We tasted a few wines from the barrel and departed to Angiers for dinner. Tessa graciously had delivered the wines to the chef several days in advance of the dinner, which allowed some wonderful food pairings.

The Domaine Aux Moines offers single, dry, vintage wines made with 100 percent chenin grapes grown on clay and shale terroir. The domaine maintains a large number of vintage wines. We were fortunate to enjoy a 2012 as an aperitif wine and, later, during this superb meal, a 1992 and 1999 Savennieres-Roche aux Moines. This is a wine that complements steamed asparagus, pork and warm goat cheese. Following dinner, we returned to Saumur.

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1999 wine from Domaine Aux Moins.

Friday July 25, Day 13
We left Saumur and the Saint Pierre Hotel for Cour-Cheverny to visit with Nicole and Michel Daminen at Domaine le Portail.

The estate has a former monastery next door, 600 meters from the famous Cheverny Chateau. Nicole and Michel bought the estate, about 80 acres, in 1978. In addition to their own vineyard plantings, they share additional acres with 10 growers.

Nicole is a fourth generation wine-family member, and her son, Damien, a trained viticulture and oenology graduate, guided us on our tour of the wine production facility. The winery produces chenin blanc, sauvignon blanc, gamay, pinot noir and a rare Romarantin, a light-skinned grape grown in France on 120 acres of land in Cour-Cheverny.

Vineyards dominate the grounds around the winery, and the production facilities are modern and well maintained. Nicole joined us for the winetasting, which included several white wines and a blended red.

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The wines at Cour-Cheverny.


Our first wine was a Cheverny White 2013, 80 percent sauvignon blanc and 20 percent chardonnay, with a light straw color, crisp, light-bodied, and a nice mouthfeel.

The second white wine was Cour-Cheverny made with Romorantin, a favorite wine in France in the 15th century. This wine has a nice structure with a long finish and has a light straw color with aromas of lemon, pear, cassis, honey and similar flavors on the palate.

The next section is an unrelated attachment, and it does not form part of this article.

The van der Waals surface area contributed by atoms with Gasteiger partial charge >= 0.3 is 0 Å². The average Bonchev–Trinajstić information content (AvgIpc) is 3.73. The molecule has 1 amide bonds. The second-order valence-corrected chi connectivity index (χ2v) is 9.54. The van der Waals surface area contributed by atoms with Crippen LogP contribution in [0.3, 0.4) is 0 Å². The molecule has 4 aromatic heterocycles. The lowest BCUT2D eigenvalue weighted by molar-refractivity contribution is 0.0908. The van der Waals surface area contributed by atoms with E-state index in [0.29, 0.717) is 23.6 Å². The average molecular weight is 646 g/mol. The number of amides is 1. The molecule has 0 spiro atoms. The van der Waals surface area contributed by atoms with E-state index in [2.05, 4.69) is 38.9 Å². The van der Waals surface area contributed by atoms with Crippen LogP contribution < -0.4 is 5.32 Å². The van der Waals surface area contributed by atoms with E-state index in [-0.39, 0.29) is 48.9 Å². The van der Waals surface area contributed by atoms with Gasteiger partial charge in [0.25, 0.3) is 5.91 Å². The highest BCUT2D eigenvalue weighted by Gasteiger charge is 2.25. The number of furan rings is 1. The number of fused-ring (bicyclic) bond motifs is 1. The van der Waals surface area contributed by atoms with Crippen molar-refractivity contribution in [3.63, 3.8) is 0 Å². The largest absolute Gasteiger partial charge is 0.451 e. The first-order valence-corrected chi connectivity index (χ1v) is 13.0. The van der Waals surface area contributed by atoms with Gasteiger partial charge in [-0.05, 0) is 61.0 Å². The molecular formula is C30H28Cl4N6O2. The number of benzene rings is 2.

Drinking a rare grape varietal with the winemaker is a rewarding experience and happens infrequently. In addition to these wines, we shared a Cremant de Loire Brut and the Cheverny Red 2011 Earl Cadoux, Val de Loire, a blend of gamay and pinot noir, fruit-forward, fresh with a lingering finish. This was a delightful tour and tasting.

We departed for lunch at La Cote des Monts Damnes Restaurant, Chavignol, with Jean-Marie Bourgeois of Domaine Henri Bourgeois. Jean-Marie, one of three brothers running this large winery, is an old friend of Parks Redwine, making lunch an engaging information exchange and delightful tasting of local foods.

Domaine Henri Bourgeois is in the Sancerre region and sauvignon blanc is the dominant grape. Crottin de Chavignol, a round goat cheese, is well known in the region and pairs with Sancerre. The domaine has 214 acres of sauvignon blanc and 49 acres of pinot noir spread around Sancerre.

More significantly, the domaine has substantial sauvignon blanc vineyards in New Zealand. Today, they produce 1 million bottles of wine in France and 350,000 bottles in New Zealand. These are two unique growing environments that produce different sauvignon wines; take the opportunity to drink both a Sancerre and New Zealand and enjoy two distinct wines— it’s worth the wine education.

We enjoyed several wines at lunch, including Haute Victorie Quincy 2013 Sauvignon Blanc and Le Prieure des Aublats Menetou-Salon 2012 Sauvignon Blanc—light, crisp wines that complemented our meal.

Next, we headed to Caves des Vins, a cooperative in Chateaumeillant near the geographical center of France. This cooperative began in 1964 and represents 22 winegrowers combining the seven parishes in nearby Chateaumeillant. Production varies year-to-year and the grapes include pinot noir, gamay and pinot gris.

After touring the cooperative facilities, we sampled three wines. Oppidum 2012 Vin de Pay du Vol de Loire is a light, fresh, crisp pinot gris. Our second wine was a rose—Reflect Des Sept Fonts 2012, a soft pink-salmon color. Our third wine was a blend of gamay and pinot noir – Clos La Goutte Noire 2012. This wine has a rustic ruby-red color, with cherry, cranberry and hints of raspberry and strawberry on the nose and palate. It is a medium-body wine; drink it young. Most of these wines are sold locally with few reaching the Americas.

Having enjoyed a wide selection of Loire wines, we completed our day at the Hotel Le Bourbon in Bourges, a four-star hotel with a wonderful staff. We enjoyed a wonderful dinner at its restaurant, St. Ambroix, where the staff was most accommodating, allowing us to bring a wide collection of wines accumulated during our travels to dinner. We shared wines with the staff and selected several of their wines to complement our meal. The spacious dining room radiated an old church ambiance, with large windows, tapestry-covered walls and massive chandeliers.

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  Domaine Valerie Doneufbourg: Valerie, right, Larry Taylor and Valerie’s husband.

Saturday, July 26, Day 14
We departed Bourges for Domaine Valerie Doneufbourg in Clery-Saint-Andre. The vineyards, southwest of Orleans, are an AOC formed in 2006. Valerie and her husband maintain a small tasting room and wine production facility; she is one of a few women producers in this region, making 3,300 cases of wine annually on 30 acres.

Valerie is an engaging personality and we delighted in tasting a selection of her wines, including cabernet franc, pinot noir, pinot meunier and chardonnay.

Our first wine was a Rencontres Encounters Chardonnay 2011, a pale-yellow color with an engaging fruit aroma, balanced, with a smooth mouthfeel, full body and medium finish.